ST. PAUL (AP) -- Ahead of a Senate hearing, Commerce Commissioner Glenn Wilson defended his agency's handling of a record $2 million settlement with a Florida insurance company that also has campaign contributions under scrutiny.
Wilson on Sunday told the Star Tribune of Minneapolis that he didn't know American Bankers Insurance Co. -- accused of violating insurance laws -- had made a contribution to Gov. Tim Pawlenty's campaign through a national Republican committee until 10 days after the agreement was signed.
He had only one brief contact with Pawlenty's staff regarding the company, he said, and that followed what Wilson characterized as an unusual meeting with Attorney General Mike Hatch who had proposed settling the case with a $3.5 million charitable contribution but not a reportable fine.
The commissioner said the $2 million settlement is better for Minnesota taxpayers because the money goes directly into the state's general fund while the charitable contribution would not have, and such a contribution could have had tax benefits for the company.
Wilson has been in the spotlight since the St. Paul Pioneer Press reported on a $15,000 campaign contribution American Bankers wanted earmarked for candidate Pawlenty. The company contributed the same amount through a national committee to DFL gubernatorial candidate Roger Moe.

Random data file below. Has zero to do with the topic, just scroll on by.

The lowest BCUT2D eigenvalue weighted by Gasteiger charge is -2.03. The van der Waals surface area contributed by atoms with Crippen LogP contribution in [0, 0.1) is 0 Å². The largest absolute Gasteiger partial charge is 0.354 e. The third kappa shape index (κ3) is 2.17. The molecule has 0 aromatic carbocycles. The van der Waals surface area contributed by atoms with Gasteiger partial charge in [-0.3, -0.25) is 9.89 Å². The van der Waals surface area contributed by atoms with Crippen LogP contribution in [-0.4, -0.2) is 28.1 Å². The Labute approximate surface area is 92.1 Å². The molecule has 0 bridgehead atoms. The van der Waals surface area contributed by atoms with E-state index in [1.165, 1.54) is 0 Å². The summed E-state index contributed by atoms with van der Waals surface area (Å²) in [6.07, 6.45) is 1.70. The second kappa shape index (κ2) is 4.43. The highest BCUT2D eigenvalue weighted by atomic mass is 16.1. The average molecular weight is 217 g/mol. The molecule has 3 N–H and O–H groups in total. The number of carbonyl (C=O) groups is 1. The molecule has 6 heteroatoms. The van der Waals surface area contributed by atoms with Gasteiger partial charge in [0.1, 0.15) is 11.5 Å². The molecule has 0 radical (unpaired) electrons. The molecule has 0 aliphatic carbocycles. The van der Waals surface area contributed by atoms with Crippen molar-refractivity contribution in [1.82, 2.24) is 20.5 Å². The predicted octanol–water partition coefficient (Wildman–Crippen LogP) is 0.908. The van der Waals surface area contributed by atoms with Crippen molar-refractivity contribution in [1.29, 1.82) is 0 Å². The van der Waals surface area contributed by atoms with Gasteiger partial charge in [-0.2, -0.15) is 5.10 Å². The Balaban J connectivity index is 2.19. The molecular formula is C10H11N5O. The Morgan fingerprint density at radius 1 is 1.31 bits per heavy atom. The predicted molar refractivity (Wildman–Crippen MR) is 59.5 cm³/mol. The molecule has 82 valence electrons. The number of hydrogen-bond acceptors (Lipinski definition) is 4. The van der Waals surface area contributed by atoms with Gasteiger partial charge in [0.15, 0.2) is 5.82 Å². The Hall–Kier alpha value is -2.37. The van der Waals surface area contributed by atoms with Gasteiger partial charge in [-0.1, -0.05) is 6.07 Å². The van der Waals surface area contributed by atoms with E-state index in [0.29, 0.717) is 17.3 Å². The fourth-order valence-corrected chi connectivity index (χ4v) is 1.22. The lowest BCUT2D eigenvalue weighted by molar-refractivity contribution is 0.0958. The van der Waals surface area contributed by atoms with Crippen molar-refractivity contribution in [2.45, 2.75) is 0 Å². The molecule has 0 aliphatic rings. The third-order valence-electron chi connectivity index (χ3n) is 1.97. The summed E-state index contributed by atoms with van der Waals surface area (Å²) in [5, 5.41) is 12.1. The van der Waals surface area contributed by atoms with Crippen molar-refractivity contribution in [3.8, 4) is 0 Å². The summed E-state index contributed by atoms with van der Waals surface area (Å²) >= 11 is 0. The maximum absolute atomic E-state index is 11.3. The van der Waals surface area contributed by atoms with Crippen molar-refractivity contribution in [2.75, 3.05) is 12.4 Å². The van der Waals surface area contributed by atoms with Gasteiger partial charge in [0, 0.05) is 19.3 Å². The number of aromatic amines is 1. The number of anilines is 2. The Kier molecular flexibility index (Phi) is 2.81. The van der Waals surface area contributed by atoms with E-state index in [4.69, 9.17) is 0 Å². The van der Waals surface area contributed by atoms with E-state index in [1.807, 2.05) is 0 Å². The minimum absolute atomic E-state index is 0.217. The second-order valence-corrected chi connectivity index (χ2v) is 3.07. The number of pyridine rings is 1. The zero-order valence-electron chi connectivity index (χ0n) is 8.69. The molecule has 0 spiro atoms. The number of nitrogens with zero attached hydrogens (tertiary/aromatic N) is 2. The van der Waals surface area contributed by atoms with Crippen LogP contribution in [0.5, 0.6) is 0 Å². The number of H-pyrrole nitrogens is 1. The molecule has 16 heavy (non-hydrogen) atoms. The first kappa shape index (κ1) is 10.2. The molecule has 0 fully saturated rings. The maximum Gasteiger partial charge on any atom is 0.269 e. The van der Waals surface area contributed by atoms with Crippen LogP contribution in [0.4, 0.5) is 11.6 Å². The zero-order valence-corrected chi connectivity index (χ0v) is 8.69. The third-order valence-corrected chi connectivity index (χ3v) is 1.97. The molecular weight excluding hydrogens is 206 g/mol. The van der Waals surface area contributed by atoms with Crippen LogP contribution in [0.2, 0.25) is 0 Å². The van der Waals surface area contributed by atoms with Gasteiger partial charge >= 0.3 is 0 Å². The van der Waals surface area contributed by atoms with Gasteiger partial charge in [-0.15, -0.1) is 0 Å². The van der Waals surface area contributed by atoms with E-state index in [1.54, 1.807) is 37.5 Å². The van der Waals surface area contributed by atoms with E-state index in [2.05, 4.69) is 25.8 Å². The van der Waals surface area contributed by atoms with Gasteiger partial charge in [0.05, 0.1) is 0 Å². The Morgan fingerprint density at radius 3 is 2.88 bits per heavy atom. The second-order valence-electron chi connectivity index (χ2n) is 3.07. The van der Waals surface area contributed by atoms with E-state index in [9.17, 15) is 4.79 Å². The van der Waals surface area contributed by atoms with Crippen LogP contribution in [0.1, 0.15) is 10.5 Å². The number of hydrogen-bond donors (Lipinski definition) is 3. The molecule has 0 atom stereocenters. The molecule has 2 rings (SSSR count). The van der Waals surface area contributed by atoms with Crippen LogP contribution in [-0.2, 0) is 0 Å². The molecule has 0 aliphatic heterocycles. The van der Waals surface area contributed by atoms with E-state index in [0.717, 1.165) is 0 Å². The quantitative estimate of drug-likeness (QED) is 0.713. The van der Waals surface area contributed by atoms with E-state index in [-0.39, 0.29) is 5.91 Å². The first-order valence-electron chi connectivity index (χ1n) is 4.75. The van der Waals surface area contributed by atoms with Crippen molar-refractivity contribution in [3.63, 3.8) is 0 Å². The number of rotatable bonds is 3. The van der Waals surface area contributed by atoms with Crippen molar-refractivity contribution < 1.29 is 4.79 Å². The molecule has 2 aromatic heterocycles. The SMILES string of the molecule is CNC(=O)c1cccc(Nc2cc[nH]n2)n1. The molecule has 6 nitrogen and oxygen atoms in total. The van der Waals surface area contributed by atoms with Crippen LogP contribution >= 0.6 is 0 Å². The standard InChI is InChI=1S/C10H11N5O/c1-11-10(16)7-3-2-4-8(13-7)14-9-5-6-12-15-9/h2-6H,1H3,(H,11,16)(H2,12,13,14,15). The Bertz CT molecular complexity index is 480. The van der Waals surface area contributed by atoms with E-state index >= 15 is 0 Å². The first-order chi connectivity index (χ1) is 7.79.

The Senate Commerce and Utilities Committee was scheduled to hold a hearing Monday on allegations that the fine amount and contribution were connected.
American Bankers, which was accused of defrauding consumers in sales of credit insurance, reportedly discussed paying $3.5 million in fines last August but pulled out of talks with the state.
Former Commerce Commissioner Jim Bernstein suggested that the company got a lesser fine because of the campaign contribution to Pawlenty.
Pawlenty has denied any link between the campaign contribution and the penalty the company ultimately paid the state. The insurance company also denied making contributions in exchange for favorable treatment.
American Bankers Insurance Co. and affiliate American Bankers Life Assurance Co., both based in Florida, had been the subject of regulatory action by Gov. Jesse Ventura's administration since the late 1990s.
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